The party will recover completely. If it recovered after 2015 to a point where in 2019, the presidency had to be settled in the Supreme Court, then you know it will bounce back. PDP was completely mauled, almost near death in 2015, but it has now resurfaced where you have the large number of governors that it has now; this shows that it has resilience. I’m definitely certain that it will recover. There may be some touchups, but it will recover. What happens in 2023 to the presidency, what each party does with regard to 2023 presidency will determine how far it goes and how far it doesn’t go.
So, for the PDP, the decision it makes in respect of 2023 will determine its survival?
It is the same for the APC. You will see such a movement; such a flux that you haven’t seen when for example, APC decides that it loves presidency so much that after eight years, it will still keep it in the same place. I know if it does that all the people from my geo-political zone who still remain in APC that has taken that firm decision will be treated as saboteurs. I know that if PDP decides that some people are so strong that they must be given presidency, those who agreed to that will be treated the same manner that Igbo treated saboteurs during Biafra.
Nigeria is being stretched to a breaking point, what is the reason for this?
It is because of the leadership. When the leader turns to a Nigerian leader, then every Nigerian will have a sense of belonging and can identify with this Nigerian leader. When a leader becomes a sectional leader, there is tension, great tension; there is disequilibrium because all the others will try to assert that they are also Nigerians. Nigeria that works for one set of people must also work for another set of people. That is the reason. When you have some people armed in a nation and others disarmed in a nation, you are sowing the seeds of tension and the human spirit can only take so much. That is the issue. That sentence: ‘I belong to everybody, I belong to nobody’ is the most important statement ever made by the President and that was what made everybody relaxed. But that has proved, like everything in Nigeria, not to be true. ‘We the people’ constitution is not true; ‘Federal’ Republic of Nigeria is not true. So the sum of all these is tension and disequilibrium.
Where do we go from here, how can the tension be doused?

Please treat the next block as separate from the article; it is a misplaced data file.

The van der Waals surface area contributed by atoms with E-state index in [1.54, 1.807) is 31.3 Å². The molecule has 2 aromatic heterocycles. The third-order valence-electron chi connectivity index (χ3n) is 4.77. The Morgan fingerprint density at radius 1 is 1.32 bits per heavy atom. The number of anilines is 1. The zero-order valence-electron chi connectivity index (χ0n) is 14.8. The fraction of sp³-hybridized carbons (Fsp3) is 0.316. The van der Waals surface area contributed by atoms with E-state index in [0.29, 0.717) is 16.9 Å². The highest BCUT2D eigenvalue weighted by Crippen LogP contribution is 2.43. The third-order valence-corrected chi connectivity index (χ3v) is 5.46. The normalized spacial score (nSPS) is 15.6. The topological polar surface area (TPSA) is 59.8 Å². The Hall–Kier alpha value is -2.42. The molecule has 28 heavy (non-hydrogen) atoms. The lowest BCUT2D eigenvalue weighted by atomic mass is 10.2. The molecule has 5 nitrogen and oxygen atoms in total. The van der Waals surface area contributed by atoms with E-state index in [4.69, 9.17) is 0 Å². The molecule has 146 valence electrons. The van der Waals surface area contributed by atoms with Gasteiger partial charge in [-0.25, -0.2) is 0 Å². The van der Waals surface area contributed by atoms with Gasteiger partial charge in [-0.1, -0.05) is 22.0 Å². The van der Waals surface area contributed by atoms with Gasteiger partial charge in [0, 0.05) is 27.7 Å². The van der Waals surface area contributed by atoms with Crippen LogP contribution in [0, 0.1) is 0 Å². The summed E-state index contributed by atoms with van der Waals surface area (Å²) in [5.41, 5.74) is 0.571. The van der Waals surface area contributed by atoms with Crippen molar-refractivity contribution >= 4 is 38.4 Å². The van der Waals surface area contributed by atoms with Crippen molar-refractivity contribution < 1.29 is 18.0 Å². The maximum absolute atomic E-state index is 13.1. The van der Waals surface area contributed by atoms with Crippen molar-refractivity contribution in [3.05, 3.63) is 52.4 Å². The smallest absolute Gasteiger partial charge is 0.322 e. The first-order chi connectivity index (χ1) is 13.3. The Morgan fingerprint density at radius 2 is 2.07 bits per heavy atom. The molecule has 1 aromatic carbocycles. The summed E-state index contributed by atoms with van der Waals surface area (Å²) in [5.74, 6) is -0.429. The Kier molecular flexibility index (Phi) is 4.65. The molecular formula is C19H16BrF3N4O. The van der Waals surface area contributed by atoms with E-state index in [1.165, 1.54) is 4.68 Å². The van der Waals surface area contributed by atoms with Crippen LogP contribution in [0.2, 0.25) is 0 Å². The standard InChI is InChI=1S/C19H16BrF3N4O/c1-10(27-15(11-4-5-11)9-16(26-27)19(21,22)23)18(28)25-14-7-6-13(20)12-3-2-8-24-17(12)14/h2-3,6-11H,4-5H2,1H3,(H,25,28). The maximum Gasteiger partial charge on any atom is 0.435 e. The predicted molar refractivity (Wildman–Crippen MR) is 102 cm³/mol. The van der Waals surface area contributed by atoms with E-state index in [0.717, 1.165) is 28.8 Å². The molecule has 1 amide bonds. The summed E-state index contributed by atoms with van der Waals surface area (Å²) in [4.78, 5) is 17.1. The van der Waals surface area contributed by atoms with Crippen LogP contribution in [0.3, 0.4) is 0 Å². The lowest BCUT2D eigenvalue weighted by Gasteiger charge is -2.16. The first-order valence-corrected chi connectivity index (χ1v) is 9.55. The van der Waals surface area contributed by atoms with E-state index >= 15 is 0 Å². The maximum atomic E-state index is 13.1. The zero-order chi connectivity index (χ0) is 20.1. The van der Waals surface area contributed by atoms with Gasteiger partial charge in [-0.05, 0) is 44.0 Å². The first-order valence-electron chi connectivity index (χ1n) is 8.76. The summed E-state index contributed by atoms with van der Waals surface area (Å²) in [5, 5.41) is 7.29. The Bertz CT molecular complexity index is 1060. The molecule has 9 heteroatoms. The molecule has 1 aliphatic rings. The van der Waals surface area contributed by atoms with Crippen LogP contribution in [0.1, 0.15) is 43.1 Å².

We pray that it can be solved because people can pass a point of no return. We pray it can be solved. Nigeria can be a great country. But it will be a great country when what works for the Igbo works for the Fulani, the Ijaw, Yoruba, Nupe, Tiv, Ibibio and for everybody. There is no senior Nigerian and junior Nigerian and there can never be. I was old enough when the civil war was fought and I know what led to it. I was old enough to join the Biafran Army and be given a command and I know we are approaching the situation. When people say the war was caused by the January 15 coup and thereafter counter-coup on July, they are ignorant. Achebe said if this were the only things, it would have taken horrendous tit-for- tat; it wasn’t what led to it. What led to it was the pogrom in which a Nigerian citizen could wake up one morning and thought he could kill a fellow Nigerian citizen and nothing would happen. The coups were about the army and the revenge. As it was then, citizens can now wake up and decide to kill citizens and then you call them bandits, herdsmen and whatever. It doesn’t happen in any nation. In 1967, everyone thought it could be patched and the last attempt to patch it was at Aburi. If Aburi had been implemented; if good faith had been shown on Aburi, there would have been no civil war. Every Igbo man knows that; it is the non-Igbos that tell their fairy tales about Ojukwu and how he made up his mind to secede.
I was the Director, Planning and Strategy for University of Biafra Student Union with our President General, the late Prof Emeka Enejere. So, we know exactly what caused the war. The Igbo didn’t mind that nobody helped them with their internally displaced persons. All they wanted was good faith on Aburi and when that was denied, the breaking point was reached. Why it was denied was that the other people felt: ‘what can they do; they had no arms, even with our hands tied behind, we would beat them.’ The same attitude has started showing up now. What can unarmed people do against AK-47-weilding people? When a breaking point is passed, you will see AK-47 people running for their lives and people should realise it and stop it. We are all Nigerians, there is no senior Nigerian and there is no junior Nigerian and no Nigerian will like to be a slave in his country.
Many people are calling for restructuring as panacea for peace and development; some are even talking of returning to Aburi Accord. Where do you stand on this?